• The Hamptons is a microcosm of the advertising, media, and marketing communities, as it is the place where the people in this industry come from New York City and around the country. The growing popularity of the Hamptons has attracted advertising, media, and marketing professionals from all around the country and New York City in particular, making it a microcosm for these industries.

The way the Industry Sees It

Dan

 

I sat down with Dan Rattiner, founder of Dan’s Papers, to get his take on the Hamptons in 2015.

 

How have the Hamptons changed the most from the 1960s to today?

In 1960 it was a rural farming and fishing community where everyone knew everybody and a few nationally known artists and writers holed up in the woods for privacy. A dog could sleep on the white line in the center of the Montauk Highway. All the stores closed on Sunday because everyone went to church. It was the Lord’s Day. All the roads were narrow lanes, the farms were beautiful and off in the distance was the ocean or the bay. Today, it has been transformed to an enclave for the rich and famous on vacation. Homes are mostly very grand and are often walled off by hedgerows and gates. Activities are highly structured and planned ahead, there is much traffic and we have some of the best restaurants in the world.   It is a much more urban experience. It is a dramatic change from then to now. A Rip Van Winkle, waking up wouldn’t even know the place.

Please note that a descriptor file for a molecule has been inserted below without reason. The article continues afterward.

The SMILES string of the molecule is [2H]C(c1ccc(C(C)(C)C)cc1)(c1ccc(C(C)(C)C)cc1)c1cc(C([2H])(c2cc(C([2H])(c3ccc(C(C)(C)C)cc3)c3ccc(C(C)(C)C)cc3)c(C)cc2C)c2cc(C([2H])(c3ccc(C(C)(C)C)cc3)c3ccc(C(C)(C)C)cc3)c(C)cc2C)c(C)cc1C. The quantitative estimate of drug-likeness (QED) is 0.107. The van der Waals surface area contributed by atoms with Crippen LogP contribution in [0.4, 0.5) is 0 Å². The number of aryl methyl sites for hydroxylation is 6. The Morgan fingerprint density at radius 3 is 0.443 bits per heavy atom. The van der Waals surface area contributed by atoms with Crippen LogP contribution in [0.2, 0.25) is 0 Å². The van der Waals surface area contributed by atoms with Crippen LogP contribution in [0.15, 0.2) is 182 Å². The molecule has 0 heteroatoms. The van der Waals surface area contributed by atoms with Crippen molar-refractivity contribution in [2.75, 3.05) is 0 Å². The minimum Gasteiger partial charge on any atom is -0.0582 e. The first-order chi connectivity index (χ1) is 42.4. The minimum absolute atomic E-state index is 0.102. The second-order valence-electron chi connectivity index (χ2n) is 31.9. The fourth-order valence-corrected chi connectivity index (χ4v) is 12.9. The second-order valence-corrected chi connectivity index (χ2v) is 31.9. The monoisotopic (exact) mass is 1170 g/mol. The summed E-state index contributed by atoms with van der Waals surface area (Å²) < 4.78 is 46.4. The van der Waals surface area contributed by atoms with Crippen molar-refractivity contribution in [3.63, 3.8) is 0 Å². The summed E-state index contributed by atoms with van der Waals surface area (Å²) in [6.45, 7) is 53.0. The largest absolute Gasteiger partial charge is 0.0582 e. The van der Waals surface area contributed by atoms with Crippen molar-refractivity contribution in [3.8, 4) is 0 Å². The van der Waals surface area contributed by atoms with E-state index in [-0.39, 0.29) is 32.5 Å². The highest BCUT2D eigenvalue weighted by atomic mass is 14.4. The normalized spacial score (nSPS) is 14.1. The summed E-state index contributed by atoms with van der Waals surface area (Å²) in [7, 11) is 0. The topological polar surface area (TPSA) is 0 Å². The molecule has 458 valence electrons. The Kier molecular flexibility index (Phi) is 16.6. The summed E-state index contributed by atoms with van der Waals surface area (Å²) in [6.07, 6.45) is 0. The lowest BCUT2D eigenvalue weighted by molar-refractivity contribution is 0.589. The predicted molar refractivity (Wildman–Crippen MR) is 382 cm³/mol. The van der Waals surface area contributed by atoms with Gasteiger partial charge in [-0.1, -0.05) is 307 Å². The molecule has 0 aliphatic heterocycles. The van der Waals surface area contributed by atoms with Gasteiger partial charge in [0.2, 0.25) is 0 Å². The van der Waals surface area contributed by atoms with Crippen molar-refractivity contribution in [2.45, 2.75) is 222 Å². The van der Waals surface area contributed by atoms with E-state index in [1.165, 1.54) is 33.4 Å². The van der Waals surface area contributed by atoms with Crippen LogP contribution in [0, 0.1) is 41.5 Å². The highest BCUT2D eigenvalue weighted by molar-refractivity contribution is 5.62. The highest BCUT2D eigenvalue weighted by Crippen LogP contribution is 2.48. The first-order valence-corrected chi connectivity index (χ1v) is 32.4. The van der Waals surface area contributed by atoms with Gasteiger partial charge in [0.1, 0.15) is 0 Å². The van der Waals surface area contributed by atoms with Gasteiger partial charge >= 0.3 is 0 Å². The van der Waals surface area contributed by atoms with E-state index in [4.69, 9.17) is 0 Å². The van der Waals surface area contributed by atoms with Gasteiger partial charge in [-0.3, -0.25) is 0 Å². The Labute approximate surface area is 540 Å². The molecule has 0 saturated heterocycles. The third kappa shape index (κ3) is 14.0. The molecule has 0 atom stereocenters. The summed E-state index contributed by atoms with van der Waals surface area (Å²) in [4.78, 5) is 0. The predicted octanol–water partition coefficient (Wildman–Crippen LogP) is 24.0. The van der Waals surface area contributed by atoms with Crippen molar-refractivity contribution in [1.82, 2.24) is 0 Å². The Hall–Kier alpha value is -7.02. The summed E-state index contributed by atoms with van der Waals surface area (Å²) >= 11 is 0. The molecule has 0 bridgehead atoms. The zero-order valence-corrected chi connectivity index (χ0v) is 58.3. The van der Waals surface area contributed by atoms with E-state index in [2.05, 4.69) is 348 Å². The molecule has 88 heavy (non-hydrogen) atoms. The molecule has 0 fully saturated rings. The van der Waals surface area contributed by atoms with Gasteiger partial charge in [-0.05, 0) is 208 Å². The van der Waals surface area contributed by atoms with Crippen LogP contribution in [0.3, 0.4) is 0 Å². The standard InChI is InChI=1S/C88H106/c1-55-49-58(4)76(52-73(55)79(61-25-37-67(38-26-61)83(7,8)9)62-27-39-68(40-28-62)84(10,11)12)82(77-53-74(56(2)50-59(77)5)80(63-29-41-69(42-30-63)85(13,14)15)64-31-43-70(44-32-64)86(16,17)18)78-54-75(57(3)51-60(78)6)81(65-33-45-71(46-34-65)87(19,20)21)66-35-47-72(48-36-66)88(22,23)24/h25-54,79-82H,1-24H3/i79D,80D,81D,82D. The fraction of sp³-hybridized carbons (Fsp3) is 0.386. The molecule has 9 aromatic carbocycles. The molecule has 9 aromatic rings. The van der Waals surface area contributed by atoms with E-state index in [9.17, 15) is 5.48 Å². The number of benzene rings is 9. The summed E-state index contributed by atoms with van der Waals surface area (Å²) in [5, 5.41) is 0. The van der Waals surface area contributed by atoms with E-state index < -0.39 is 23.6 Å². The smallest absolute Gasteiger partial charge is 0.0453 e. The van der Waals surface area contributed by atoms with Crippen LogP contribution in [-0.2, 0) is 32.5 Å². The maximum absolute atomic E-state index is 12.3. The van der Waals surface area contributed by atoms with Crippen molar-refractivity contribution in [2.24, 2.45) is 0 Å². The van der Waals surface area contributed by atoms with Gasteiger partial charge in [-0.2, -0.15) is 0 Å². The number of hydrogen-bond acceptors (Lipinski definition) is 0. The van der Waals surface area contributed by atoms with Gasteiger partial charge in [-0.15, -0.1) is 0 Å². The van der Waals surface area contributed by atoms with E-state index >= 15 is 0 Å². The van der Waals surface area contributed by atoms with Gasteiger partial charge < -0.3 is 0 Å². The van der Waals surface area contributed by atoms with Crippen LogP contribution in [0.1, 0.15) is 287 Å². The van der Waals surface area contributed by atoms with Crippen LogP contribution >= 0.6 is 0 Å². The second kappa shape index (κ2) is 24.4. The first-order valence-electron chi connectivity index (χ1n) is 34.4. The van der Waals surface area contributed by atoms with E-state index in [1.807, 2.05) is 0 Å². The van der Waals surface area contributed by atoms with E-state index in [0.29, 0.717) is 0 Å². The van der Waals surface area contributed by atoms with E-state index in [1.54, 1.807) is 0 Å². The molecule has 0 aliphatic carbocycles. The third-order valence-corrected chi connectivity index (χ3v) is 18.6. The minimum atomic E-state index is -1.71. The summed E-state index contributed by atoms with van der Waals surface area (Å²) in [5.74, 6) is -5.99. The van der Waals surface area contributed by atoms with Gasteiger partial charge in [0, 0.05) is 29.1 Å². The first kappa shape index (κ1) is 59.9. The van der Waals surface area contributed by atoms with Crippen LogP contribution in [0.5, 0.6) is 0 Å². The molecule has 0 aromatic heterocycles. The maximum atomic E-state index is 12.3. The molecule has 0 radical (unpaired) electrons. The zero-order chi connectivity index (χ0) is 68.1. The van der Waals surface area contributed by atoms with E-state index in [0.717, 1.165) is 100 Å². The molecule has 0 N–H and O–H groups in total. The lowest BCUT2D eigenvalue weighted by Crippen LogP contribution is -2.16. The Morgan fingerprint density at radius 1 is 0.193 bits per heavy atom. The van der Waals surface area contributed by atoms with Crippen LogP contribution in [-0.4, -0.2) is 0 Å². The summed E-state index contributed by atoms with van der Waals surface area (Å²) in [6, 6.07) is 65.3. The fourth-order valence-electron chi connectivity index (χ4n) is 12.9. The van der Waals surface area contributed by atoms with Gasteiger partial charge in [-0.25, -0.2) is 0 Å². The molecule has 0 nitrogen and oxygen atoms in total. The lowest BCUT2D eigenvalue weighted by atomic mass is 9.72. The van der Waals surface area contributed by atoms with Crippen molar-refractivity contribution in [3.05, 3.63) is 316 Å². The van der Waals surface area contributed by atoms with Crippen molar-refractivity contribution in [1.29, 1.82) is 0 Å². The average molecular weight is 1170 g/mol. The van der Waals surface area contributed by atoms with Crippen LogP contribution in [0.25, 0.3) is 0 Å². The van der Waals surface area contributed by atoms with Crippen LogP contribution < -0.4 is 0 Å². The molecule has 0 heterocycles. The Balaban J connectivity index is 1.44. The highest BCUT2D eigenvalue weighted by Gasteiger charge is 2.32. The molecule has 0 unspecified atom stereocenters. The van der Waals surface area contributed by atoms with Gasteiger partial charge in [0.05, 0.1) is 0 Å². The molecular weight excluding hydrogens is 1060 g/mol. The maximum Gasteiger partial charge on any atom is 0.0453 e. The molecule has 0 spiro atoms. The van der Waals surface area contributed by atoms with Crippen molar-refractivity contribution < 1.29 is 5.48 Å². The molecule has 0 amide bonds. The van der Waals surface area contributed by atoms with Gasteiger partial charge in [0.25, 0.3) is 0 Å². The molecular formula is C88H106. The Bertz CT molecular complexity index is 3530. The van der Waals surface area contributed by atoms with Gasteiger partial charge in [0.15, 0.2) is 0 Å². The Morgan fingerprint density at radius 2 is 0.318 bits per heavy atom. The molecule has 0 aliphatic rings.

The summer population of the Hamptons reportedly grew 30 percent between 2000 and 2010. Do you view that as a positive or a negative, and why?

It’s negative in the sense that it makes the place more crowded than before. It’s also a delicate business because the transformation needs increased infrastructure to remain as wonderful as it is. It can be hard to get your head around how to go about that and how to get it done in the needed time frames.   Since America allows people to go anywhere and everywhere it is a fact of life that this change is taking place. Preserving open space, history, culture and quality of life is the goal. But you’ve got locals who want to keep everything the way it is and some selfish people, rich and otherwise, who have only a very narrow perspective – what’s best for them is all that matters, no matter the consequences to others.